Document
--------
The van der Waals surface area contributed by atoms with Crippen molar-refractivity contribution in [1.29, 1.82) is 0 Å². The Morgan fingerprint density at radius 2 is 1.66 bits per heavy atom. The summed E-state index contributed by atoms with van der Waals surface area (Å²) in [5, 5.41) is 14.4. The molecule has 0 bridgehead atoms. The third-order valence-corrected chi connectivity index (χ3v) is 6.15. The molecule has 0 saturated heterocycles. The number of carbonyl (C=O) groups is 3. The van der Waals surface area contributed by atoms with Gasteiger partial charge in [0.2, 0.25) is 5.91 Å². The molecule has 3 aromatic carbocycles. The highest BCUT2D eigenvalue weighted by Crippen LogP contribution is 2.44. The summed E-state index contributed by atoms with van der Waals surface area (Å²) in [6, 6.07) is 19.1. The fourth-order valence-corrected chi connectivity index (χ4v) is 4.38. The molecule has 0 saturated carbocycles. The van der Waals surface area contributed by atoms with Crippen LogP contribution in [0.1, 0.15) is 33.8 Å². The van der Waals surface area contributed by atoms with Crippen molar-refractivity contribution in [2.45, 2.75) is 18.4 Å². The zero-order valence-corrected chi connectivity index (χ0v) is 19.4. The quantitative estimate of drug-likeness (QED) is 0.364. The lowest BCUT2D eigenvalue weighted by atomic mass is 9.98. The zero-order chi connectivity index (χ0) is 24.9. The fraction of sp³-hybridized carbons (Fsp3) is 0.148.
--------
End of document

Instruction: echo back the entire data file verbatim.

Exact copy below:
The van der Waals surface area contributed by atoms with Crippen molar-refractivity contribution in [1.29, 1.82) is 0 Å². The Morgan fingerprint density at radius 2 is 1.66 bits per heavy atom. The summed E-state index contributed by atoms with van der Waals surface area (Å²) in [5, 5.41) is 14.4. The molecule has 0 bridgehead atoms. The third-order valence-corrected chi connectivity index (χ3v) is 6.15. The molecule has 0 saturated heterocycles. The number of carbonyl (C=O) groups is 3. The van der Waals surface area contributed by atoms with Gasteiger partial charge in [0.2, 0.25) is 5.91 Å². The molecule has 3 aromatic carbocycles. The highest BCUT2D eigenvalue weighted by Crippen LogP contribution is 2.44. The summed E-state index contributed by atoms with van der Waals surface area (Å²) in [6, 6.07) is 19.1. The fourth-order valence-corrected chi connectivity index (χ4v) is 4.38. The molecule has 0 saturated carbocycles. The van der Waals surface area contributed by atoms with Crippen LogP contribution in [0.1, 0.15) is 33.8 Å². The van der Waals surface area contributed by atoms with Crippen molar-refractivity contribution in [2.45, 2.75) is 18.4 Å². The zero-order valence-corrected chi connectivity index (χ0v) is 19.4. The quantitative estimate of drug-likeness (QED) is 0.364. The lowest BCUT2D eigenvalue weighted by atomic mass is 9.98. The zero-order chi connectivity index (χ0) is 24.9. The fraction of sp³-hybridized carbons (Fsp3) is 0.148.